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Full Online Book HomeNonfictionsA Treatise On Government - BOOK II - Chapter X
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A Treatise On Government - BOOK II - Chapter X Post by :hpandw Category :Nonfictions Author :Aristotle Date :January 2011 Read :1328

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A Treatise On Government - BOOK II - Chapter X

The government of Crete bears a near resemblance to this, in some few
particulars it is not worse, but in general it is far inferior in its
contrivance. For it appears and is allowed in many particulars the
constitution of Lacedaemon was formed in imitation of that of Crete;
and in general most new things are an improvement upon the old. For
they say, that when Lycurgus ceased to be guardian to King Charilles
he went abroad and spent a long time with his relations in Crete, for
the Lycians are a colony of the Lacedaemonians; and those who first
settled there adopted that body of laws which they found already
established by the inhabitants; in like manner also those who now live
near them have the very laws which Minos first drew up.

This island seems formed by nature to be the mistress of Greece, for
it is entirely surrounded by a navigable ocean which washes almost all
the maritime parts of that country, and is not far distant on the one
side from Peloponnesus, on the other, which looks towards Asia, from
Triopium and Rhodes. By means of this situation Minos acquired the
empire of the sea and the islands; some of which he subdued, in others
planted colonies: at last he died at Camicus while he was attacking
Sicily. There is this analogy between the customs of the
Lacedaemonians and the Cretans, the Helots cultivate the grounds
(1272a) for the one, the domestic slaves for the other. Both states
have their common meals, and the Lacedaemonians called these formerly
not _psiditia but _andpia_, as the Cretans do; which proves from
whence the custom arose. In this particular their governments are also
alike: the ephori have the same power with those of Crete, who are
called _kosmoi_; with this difference only, that the number of the one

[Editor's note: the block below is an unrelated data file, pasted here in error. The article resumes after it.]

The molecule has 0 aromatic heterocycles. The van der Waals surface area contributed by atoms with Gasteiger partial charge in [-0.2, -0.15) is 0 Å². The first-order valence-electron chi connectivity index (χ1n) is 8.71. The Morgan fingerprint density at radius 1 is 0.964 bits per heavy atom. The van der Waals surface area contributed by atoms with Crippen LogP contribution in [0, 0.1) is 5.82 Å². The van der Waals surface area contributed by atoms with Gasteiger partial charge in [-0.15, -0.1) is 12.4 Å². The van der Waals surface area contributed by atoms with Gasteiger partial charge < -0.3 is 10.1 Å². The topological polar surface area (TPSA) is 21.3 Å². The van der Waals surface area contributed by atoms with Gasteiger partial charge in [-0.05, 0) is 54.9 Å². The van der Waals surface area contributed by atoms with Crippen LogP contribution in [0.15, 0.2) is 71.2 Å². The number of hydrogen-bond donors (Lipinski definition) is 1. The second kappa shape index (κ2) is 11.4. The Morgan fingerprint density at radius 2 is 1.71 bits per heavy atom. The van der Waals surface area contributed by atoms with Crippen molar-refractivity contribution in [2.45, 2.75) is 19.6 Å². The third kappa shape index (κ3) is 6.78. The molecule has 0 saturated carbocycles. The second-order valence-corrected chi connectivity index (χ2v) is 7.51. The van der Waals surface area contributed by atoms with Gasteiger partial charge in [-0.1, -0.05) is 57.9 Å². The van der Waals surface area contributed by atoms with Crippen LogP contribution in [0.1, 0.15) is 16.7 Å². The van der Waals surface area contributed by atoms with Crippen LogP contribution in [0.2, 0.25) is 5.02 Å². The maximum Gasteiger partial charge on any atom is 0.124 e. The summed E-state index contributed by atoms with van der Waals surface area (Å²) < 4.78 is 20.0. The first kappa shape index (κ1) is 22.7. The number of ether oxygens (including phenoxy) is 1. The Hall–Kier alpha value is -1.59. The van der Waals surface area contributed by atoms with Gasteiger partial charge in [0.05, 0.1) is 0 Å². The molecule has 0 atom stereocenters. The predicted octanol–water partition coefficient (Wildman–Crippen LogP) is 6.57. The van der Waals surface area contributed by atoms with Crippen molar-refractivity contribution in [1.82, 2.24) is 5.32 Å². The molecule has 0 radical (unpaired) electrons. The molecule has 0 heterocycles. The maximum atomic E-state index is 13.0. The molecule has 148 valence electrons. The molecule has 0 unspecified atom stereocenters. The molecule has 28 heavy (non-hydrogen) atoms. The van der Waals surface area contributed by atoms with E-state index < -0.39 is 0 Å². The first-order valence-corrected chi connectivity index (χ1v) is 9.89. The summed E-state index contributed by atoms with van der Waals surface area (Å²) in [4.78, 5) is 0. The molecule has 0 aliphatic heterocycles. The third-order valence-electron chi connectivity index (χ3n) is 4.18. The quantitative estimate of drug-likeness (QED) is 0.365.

is five, of the other ten. The senators are the same as those whom the
Cretans call the council. There was formerly also a kingly power in
Crete; but it was afterwards dissolved, and the command of their
armies was given to the _kosmoi_. Every one also has a vote in their
public assembly; but this has only the power of confirming what has
already passed the council and the _kosmoi_.

The Cretans conducted their public meals better than the
Lacedaemonians, for at Lacedsemon each individual was obliged to
furnish what was assessed upon him; which if he could not do, there
was a law which deprived him of the rights of a citizen, as has been
already mentioned: but in Crete they were furnished by the community;
for all the corn and cattle, taxes and contributions, which the
domestic slaves were obliged to furnish, were divided into parts and
allotted to the gods, the exigencies of the state, and these public
meals; so that all the men, women, and children were maintained from a
common stock. The legislator gave great attention to encourage a habit
of eating sparingly, as very useful to the citizens. He also
endeavoured, that his community might not be too populous, to lessen
the connection with women, by introducing the love of boys: whether in
this he did well or ill we shall have some other opportunity of
considering. But that the public meals were better ordered at Crete
than at Lacedaemon is very evident.

The institution of the _kosmoi_, was still worse than that of the
ephori: for it contained all the faults incident to that magistracy
and some peculiar to itself; for in both cases it is uncertain who
will be elected: but the Lacedae-monians have this advantage which the
others have not, that as all are eligible, the whole community have a
share in the highest honours, and therefore all desire to preserve the